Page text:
I still can find these in old record stores and at antique stores. They were big in the 50’s and during the Memory Wars.
An acquaintance of mine recently got me a copy of the Enchiridion, containing recorded teachings of the stoic philosopher Epictetus. As I have no acquaintance with his works, I expect it to be informative – but I want to talk about the delight I take in the book’s name.
As I understand it (between the book and quick research), “enchiridion” translates roughly as “a thing in the hand” or “something you hold in one hand.” It usually applies to two things – a manual or a dagger.
When referring to a book, it implies a manual, a concise guide – something small enough to hold with one hand while you read it. That take on the word reminds me of how many books I like are essentially manuals. The Tao Te Ching, The Secret of the Golden Flower, and of course many small publications in my library. “A useful thing that fits in one hand” gives the feeling of conciseness, focus, and a lack of epehemra.
Enchiridion also means a one-handed dagger or sword – a term I was not familiar with and have mostly seen used in games if at all. It’s also an understandable use of the term – a weapon that fits in one hand.
Both takes put me in mind of a single word – tool. Either use of the term Enchiridion implies something simple, focused, and useful.
This reminded me of how books, pamphlets, and zines can be made so they’re tools. Focused, precise, useful – and not over large. A book can overstay it’s welcome, or one book is best as several. A good manual, an Enchiridion if you will, should be something that does the job, just like the term meant a book that fit in one hand (before tablets, that’s cheating).
It’s OK to write something small. One of Epictetus’ students did, and it’s survived to this day, so I can sit here and ruminate on the very name it holds
Go write yourself your own Enchiridion, your own special tool for people.
Around 2003, remarking upon the all the mystical and meditative books available, I said “someone could probably achieve enlightenment on their own.” The remarkable rare texts, deep analyses, and thoughtful translations were stunning to me. No monk, magician, or meditator could match what we could get with a trip to the right bookstore, a catalog, and a few clicks online.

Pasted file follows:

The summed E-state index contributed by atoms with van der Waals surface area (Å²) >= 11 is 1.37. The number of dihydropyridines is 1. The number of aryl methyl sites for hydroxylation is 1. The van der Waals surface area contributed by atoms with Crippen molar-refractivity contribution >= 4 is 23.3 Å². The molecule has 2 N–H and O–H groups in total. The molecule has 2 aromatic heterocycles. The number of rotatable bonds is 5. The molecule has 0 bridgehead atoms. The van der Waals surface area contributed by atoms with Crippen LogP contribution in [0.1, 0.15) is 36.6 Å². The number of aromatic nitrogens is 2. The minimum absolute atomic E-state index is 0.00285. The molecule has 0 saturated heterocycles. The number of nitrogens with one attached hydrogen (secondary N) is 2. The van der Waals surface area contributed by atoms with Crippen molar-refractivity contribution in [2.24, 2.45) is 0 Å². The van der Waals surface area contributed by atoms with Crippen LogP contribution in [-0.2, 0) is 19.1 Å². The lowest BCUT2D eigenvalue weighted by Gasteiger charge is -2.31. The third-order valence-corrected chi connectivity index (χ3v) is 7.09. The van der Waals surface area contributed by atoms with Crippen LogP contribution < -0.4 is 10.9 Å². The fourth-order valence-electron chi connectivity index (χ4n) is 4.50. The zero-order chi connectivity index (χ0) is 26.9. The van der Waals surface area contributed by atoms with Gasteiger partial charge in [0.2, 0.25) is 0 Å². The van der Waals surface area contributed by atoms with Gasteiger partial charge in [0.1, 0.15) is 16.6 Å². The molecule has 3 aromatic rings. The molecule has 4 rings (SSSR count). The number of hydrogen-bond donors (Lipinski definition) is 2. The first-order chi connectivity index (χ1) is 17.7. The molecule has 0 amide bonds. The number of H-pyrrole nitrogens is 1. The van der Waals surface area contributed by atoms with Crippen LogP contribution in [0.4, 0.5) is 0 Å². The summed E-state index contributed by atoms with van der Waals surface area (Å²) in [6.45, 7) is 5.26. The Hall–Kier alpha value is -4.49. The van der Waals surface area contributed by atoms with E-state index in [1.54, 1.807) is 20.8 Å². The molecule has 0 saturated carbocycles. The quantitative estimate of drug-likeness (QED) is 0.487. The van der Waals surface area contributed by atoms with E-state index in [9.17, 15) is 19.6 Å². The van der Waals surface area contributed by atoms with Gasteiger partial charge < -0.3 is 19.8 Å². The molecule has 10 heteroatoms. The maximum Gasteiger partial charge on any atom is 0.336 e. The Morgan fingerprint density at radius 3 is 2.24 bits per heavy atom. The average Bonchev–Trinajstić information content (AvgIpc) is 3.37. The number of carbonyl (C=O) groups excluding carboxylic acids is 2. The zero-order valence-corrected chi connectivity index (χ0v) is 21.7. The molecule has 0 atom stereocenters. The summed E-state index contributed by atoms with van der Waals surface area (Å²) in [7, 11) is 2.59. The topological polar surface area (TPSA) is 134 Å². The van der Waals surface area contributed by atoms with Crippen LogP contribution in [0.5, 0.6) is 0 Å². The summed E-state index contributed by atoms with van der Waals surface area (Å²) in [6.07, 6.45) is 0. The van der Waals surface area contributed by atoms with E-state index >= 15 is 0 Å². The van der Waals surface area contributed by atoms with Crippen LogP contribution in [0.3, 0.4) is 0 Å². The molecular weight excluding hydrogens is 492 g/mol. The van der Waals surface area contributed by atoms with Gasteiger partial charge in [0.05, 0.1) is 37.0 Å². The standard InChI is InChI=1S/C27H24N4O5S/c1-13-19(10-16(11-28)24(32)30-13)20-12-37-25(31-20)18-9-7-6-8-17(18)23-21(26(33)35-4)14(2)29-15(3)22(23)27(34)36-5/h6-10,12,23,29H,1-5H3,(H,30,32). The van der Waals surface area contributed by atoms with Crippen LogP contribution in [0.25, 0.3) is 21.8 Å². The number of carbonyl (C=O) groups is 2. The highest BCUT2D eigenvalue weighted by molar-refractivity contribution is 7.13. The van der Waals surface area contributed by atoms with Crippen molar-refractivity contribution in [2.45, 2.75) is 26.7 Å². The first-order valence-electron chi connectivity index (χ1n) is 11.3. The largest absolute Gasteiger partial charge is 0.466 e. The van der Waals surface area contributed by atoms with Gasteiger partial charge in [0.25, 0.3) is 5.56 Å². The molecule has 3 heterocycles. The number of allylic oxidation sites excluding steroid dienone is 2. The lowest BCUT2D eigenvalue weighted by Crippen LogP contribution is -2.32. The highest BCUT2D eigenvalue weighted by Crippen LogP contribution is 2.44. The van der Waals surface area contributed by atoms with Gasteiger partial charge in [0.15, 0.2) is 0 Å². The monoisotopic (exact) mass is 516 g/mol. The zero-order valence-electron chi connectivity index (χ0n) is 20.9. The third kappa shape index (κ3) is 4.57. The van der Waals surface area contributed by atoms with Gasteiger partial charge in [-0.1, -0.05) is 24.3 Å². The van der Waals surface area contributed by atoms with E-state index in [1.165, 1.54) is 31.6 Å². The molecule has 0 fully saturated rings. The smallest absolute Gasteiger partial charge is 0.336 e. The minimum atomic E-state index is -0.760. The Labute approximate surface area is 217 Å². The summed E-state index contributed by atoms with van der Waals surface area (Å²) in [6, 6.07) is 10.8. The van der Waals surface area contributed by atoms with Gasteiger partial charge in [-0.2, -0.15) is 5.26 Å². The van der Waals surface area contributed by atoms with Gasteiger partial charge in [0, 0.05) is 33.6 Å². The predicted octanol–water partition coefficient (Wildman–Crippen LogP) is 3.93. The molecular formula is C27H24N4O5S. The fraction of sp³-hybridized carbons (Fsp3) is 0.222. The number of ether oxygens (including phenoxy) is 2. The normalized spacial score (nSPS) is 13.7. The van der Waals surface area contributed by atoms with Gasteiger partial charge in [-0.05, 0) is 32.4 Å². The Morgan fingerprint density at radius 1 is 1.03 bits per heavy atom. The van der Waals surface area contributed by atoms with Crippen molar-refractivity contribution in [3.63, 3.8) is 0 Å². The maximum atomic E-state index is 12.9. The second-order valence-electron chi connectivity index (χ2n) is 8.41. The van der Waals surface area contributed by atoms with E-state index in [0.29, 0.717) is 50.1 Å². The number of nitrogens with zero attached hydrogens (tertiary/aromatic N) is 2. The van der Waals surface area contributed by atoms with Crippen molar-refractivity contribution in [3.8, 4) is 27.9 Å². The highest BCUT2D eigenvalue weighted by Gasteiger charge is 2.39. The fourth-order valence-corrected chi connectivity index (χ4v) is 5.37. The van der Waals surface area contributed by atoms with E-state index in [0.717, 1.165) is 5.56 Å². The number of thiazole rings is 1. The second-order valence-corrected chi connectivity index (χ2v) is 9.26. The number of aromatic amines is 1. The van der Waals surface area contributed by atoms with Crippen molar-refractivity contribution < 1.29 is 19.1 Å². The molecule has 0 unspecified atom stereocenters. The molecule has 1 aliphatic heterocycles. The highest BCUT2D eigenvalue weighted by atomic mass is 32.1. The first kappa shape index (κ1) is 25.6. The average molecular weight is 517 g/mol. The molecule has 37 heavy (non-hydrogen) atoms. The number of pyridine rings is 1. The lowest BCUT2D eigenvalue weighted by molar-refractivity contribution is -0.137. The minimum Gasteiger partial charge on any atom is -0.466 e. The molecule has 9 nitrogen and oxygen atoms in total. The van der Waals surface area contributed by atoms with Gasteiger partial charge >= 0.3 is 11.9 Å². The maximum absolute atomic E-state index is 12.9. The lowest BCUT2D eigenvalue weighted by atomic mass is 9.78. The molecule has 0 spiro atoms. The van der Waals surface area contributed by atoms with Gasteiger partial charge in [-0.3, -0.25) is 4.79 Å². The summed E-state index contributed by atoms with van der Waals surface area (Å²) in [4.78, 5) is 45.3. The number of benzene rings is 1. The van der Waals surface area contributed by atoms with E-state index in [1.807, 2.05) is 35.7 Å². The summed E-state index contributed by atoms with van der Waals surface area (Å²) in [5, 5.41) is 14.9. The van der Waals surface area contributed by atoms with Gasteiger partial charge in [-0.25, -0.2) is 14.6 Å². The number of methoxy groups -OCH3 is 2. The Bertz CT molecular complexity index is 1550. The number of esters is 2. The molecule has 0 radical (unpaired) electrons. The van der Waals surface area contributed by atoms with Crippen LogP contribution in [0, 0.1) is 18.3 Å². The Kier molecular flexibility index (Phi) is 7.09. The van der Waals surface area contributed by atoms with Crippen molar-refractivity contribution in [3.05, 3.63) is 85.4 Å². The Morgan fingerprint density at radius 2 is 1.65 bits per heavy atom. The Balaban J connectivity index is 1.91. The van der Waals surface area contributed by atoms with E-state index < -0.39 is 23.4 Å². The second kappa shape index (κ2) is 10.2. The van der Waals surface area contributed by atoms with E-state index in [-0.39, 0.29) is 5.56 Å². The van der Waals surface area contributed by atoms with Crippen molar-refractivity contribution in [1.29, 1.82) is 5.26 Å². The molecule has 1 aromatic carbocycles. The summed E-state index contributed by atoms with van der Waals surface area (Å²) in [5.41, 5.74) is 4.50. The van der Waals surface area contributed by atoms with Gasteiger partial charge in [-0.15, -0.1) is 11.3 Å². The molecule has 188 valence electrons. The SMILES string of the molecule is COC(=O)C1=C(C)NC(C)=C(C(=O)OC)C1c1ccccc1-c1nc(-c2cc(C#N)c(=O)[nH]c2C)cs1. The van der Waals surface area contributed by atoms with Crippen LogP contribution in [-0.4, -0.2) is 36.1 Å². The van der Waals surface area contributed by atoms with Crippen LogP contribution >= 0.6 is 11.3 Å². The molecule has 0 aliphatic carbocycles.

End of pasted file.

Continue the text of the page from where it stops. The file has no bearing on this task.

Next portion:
This is not to say it would be easy – one would need dedication and research. One could doubtlessly make mistakes, as I did examining various Taoist practices (let’s just say physical pain and leave it at that). This is also not to say that learning from a person is inferior, it’s merely that enlightened teachers seemed in short supply. But the knowledge was there, and it was impressive and humbling.
At least one could get pretty far along, I’d figure.
(The fact I am of the opinion there is an identifiable form of enlightenment is something for another time, of course. I like to keep these columns of a reasonable size).
As time went on, I came to realize that even if I was right – and I arrogantly assume I am more likely right than not – it’s gotten harder because of all the damn stuff out there.
How much could a seeker dig up that is Theosophy wearing a funny hat and carrying a fake ID? What books are out there that are merely well-designed rehashes, Robin Hood’s barn’s of meditation and contemplation? How much is manipulative near-criminal bullshit designed to pull you into a very criminal cult – or help you found one?
Then you’re up to your armpits in podcasts, TikTok videos, and people trying to sell you something! There’s distractions beyond books – and things that may be helpful that look like distractions! Even if Sturgeon’s law wasn’t true, it’d all be more than a bit much.
It makes me understand why some sages and such grab a pile of books and high-tail it to a shack. Or the modern equivalent, which I guess is a studio apartment.
For modern seekers of spiritual knowledge, sincere people who want to learn and grow and attain some kind of Enlightenment, you can’t rely on the market. You have to research and talk, be skeptical and test, and above all walk that line of skepticism and enthusiasm. We’ve given the spiritual seekers all the tools the could need, and scattered them inside a junkyard.
In many ways, this just reveals the value of having fellow spiritual seekers to work with and consult with. We need people to talk to, to recommend things to us and to recommend things to. We need people to sort through the bullshit for us and with us, people we can trust.
Any enlightened teachers out there are probably pretty busy not just teaching but helping people avoid and filter bullshit on a level unseen in history.
Maybe it’d make them harder to recognize because they’re helping clean up the trash.